In 1848, 18-year-old Caleb Nye lands himself a spot in seafaring
history in his adventure on a Pacific whaling vessel, the
Princess. On his first voyage, the Massachusetts farm boy
rows toward a gigantic whale in the lead harpoon boat. The
excursion has been fruitless, with seamen discouraged, fearful they
will return from the sea with no whale oil. Luck changes but with
great peril to the crew. The angry whale turns to attack, reeling
from the first harpoons that sting its hide. Finally, the harpooner
plunges a pointed lance deep into its flesh, killing the raging
beast. Before succumbing, it clenches the boat in its massive jaws.
Frantic, seamen race to right the boat. In a sea of blood, the
whale thrashes and finally dies. But Nye is missing, presumed
When the whale is cut open, movement from its stomach pouch
causes alarm. A human leg flops through the opening; Caleb has been
swallowed by the whale. Still alive, he is nursed to recovery. But
his wizened, bleached skin marks him an oddity for the rest of his
life. He remains on the ship when the entire crew takes shore leave
on Pohnpei, a lush island paradise, while goods are restocked.
Everyone, including Captain Dobbs, sickens with a deadly plague.
Soon, nearly beached on a hostile island, Caleb’s ghostly
appearance frightens the natives into providing liquid from wooden
buckets that emit a blue luminescence. The next morning, rashes
disappear, fevers and delirium break, and the sick men recover.
Years later, on his deathbed, Captain Dobbs gives Caleb the logbook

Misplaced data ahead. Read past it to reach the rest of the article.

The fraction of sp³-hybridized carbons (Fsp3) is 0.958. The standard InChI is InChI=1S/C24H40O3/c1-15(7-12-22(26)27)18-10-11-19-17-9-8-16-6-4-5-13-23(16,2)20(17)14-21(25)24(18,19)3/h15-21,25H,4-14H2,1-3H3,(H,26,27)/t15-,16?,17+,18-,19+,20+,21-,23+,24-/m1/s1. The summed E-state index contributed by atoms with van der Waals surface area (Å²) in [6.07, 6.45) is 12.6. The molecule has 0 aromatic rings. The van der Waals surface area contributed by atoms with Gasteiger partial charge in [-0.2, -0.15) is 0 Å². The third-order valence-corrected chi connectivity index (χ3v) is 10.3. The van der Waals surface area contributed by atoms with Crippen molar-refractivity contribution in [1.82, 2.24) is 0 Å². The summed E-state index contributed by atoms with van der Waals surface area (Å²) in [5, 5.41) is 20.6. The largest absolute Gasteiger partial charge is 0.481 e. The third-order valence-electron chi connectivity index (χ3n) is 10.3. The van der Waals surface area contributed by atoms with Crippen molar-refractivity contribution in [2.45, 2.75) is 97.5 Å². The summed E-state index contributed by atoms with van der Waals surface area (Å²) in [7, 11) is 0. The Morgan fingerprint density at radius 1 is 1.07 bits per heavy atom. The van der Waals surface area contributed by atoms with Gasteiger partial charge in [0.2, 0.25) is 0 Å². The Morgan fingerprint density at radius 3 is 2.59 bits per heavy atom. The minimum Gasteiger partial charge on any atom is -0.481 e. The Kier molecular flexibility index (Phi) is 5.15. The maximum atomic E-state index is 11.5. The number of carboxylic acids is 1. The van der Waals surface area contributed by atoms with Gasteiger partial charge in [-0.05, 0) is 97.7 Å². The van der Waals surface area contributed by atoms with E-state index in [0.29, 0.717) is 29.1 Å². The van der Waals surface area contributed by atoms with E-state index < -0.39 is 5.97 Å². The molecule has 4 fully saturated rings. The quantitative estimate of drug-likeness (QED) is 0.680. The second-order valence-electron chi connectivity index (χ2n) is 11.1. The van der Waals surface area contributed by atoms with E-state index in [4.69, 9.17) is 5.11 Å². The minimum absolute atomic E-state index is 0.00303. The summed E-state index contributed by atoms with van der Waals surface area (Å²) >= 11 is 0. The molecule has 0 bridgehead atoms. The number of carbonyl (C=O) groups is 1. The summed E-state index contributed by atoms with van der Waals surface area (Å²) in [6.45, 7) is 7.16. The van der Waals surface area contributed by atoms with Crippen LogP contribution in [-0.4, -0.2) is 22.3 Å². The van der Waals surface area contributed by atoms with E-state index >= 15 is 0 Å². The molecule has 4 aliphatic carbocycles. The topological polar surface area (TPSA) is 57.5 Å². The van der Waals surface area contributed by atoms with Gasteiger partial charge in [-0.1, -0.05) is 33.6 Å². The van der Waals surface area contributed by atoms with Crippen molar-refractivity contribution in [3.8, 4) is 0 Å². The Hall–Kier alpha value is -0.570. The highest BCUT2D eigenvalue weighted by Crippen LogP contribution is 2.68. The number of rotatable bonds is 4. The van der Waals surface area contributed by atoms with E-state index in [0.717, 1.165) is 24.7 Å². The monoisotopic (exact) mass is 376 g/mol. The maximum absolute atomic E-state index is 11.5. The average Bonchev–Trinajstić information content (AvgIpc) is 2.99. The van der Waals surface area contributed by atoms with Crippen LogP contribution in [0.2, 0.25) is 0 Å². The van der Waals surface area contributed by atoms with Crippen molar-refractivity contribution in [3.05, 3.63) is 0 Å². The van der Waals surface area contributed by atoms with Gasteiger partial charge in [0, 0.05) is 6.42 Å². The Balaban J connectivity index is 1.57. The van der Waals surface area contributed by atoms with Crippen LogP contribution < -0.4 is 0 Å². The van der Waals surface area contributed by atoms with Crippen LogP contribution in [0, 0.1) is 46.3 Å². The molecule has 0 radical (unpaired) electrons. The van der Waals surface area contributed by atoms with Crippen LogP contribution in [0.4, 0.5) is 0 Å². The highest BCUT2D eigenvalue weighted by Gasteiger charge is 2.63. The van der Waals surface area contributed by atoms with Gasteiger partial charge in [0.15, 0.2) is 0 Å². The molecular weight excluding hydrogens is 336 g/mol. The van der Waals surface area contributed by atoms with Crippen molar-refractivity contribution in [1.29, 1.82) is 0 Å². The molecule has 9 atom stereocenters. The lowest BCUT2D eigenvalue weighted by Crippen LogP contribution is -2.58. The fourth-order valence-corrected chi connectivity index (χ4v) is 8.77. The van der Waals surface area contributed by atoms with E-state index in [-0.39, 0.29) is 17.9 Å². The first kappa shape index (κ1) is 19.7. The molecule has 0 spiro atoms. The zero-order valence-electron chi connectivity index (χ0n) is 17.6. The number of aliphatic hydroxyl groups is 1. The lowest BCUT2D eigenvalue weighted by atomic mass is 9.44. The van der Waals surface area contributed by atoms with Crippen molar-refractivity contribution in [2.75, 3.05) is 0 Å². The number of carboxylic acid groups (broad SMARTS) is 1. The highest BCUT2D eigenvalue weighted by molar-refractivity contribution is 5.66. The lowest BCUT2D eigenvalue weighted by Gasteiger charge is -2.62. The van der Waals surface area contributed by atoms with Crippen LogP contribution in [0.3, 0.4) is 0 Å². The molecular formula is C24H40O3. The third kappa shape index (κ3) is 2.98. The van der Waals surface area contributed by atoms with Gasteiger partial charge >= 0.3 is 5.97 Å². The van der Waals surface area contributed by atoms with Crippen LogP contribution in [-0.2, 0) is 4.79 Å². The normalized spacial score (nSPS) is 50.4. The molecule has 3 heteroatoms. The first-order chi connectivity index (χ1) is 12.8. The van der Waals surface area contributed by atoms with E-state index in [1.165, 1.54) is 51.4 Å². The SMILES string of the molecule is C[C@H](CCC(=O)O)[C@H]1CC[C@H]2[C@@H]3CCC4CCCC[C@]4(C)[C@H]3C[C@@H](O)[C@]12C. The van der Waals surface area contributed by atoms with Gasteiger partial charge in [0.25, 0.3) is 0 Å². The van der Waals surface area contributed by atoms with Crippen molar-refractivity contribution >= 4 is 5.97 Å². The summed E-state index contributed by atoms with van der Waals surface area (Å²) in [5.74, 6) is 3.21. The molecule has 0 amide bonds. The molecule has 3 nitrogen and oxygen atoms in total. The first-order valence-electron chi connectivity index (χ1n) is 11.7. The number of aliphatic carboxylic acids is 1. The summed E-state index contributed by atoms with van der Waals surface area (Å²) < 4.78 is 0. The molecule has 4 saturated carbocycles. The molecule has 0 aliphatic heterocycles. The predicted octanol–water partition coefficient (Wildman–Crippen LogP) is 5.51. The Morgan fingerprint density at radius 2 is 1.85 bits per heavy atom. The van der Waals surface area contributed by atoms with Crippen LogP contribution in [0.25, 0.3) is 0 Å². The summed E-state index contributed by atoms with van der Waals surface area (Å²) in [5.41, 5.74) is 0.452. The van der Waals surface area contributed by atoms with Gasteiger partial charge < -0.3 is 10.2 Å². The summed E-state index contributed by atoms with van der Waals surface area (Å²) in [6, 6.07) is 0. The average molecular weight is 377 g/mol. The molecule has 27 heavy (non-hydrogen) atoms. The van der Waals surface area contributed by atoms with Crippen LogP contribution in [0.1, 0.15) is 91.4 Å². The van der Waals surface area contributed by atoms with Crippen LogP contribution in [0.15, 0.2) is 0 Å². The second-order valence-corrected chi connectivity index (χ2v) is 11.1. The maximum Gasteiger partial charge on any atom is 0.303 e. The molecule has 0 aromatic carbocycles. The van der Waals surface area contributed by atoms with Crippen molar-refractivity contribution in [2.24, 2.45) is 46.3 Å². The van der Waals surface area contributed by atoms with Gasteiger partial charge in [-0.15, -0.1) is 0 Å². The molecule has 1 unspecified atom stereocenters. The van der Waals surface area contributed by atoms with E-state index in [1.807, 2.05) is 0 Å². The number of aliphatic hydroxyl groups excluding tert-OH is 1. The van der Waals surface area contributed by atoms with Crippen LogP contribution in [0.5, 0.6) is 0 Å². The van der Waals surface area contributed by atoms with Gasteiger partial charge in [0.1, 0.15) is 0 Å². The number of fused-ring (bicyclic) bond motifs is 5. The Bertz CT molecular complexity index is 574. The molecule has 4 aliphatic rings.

from that fateful voyage. Readers must heed the story in the above
described prologue to appreciate the maritime adventures of today,
told in chapters one and beyond.
A novel from the NUMA Files, Clive Cussler and Paul Kemprecos
has written a page-turner that cannot be laid aside easily. For the
government-run NUMA (National Underwater and Marine Agency), Kurt
Austin and Joe Zavala conduct special assignments, this time in
waters of Micronesia. The Bathysphere 3 expedition will submerge a
diving bell to the ocean floor. Austin and biomedical researcher
Dr. Max Kane will ride the bell to photograph the habits and
habitat of rare jellyfish known as Blue Medusa.
Dr. Kane’s project, off the coast of Bermuda, has been to
synthesize a vaccine for protection against a lethal newly
discovered virus. The mysterious Blue Medusa holds the secret to
the cure, but extensive work has yet to produce a viable vaccine.
At present, China experiences an outbreak of the virus that
threatens to ravage the entire country. The disease possibly will
wreak more devastation than the pandemic of 1918.
Dr. Kane’s excursion with Austin into Neptune’s
underworld brings him away from his underwater lab off Bermuda. But
his team works feverishly toward their goal in his absence. Dr.
Song Lee, a brilliant Harvard-educated Chinese immunologist, joins
in their effort.
Underwater adventure engulfs the NUMA team along with
Kane’s group when renegade Asian gangsters invade the
peaceful blue Pacific waters. A diabolical plot threatens the
entire world, with pandemic death, monetary imbalance, political
instability and worldwide chaos. Their oxygen source removed, left
without a visible means to the surface, Austin and Dr. Kane are
marked men on the ocean floor. Austin’s entire crew must
coordinate to rescue him from death. Engineer Zavala will exert his
utmost mental resources to recover the lost bathysphere. Before
adventure’s end, history will provide them clues to save not
only their own lives but those of millions.
Cussler’s style is rapid, direct and entertaining.
Throughout I tried to determine which sections may have been
written by one of the authors. The idea is unimportant because the
words flow together easily, and one is entranced by the story and
players involved. Romantic nuance makes for emotional attachment to
both male and female characters. Underwater buffs will gain
knowledge of both historical and contemporary salvage tours of
oceans’ depths. Cussler is today’s patriarch of oceanic
adventure, boosted by Kemprecos’s collaboration, making
MEDUSA a must-read.
Reviewed by Judy Gigstad on January 6, 2011